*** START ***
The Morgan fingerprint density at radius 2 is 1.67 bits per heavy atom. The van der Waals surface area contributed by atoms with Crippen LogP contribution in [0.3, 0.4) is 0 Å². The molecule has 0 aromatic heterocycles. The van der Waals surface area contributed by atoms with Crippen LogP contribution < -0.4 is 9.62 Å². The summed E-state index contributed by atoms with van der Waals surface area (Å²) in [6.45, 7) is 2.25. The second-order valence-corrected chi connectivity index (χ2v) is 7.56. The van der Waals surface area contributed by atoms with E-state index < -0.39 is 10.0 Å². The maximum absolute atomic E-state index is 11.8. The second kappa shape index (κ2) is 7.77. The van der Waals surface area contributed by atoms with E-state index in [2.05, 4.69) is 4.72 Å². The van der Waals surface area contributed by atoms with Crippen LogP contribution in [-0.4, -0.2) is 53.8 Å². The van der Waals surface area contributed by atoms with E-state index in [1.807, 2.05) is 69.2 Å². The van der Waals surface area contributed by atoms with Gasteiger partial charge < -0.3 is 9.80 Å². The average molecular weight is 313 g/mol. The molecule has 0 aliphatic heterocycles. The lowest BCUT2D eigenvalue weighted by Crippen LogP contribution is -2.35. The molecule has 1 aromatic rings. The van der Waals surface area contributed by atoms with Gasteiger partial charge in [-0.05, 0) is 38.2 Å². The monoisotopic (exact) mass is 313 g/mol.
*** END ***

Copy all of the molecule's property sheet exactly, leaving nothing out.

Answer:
The Morgan fingerprint density at radius 2 is 1.67 bits per heavy atom. The van der Waals surface area contributed by atoms with Crippen LogP contribution in [0.3, 0.4) is 0 Å². The molecule has 0 aromatic heterocycles. The van der Waals surface area contributed by atoms with Crippen LogP contribution < -0.4 is 9.62 Å². The summed E-state index contributed by atoms with van der Waals surface area (Å²) in [6.45, 7) is 2.25. The second-order valence-corrected chi connectivity index (χ2v) is 7.56. The van der Waals surface area contributed by atoms with E-state index < -0.39 is 10.0 Å². The maximum absolute atomic E-state index is 11.8. The second kappa shape index (κ2) is 7.77. The van der Waals surface area contributed by atoms with E-state index in [2.05, 4.69) is 4.72 Å². The van der Waals surface area contributed by atoms with Crippen LogP contribution in [-0.4, -0.2) is 53.8 Å². The van der Waals surface area contributed by atoms with E-state index in [1.807, 2.05) is 69.2 Å². The van der Waals surface area contributed by atoms with Gasteiger partial charge < -0.3 is 9.80 Å². The average molecular weight is 313 g/mol. The molecule has 0 aliphatic heterocycles. The lowest BCUT2D eigenvalue weighted by Crippen LogP contribution is -2.35. The molecule has 1 aromatic rings. The van der Waals surface area contributed by atoms with Gasteiger partial charge in [-0.05, 0) is 38.2 Å². The monoisotopic (exact) mass is 313 g/mol.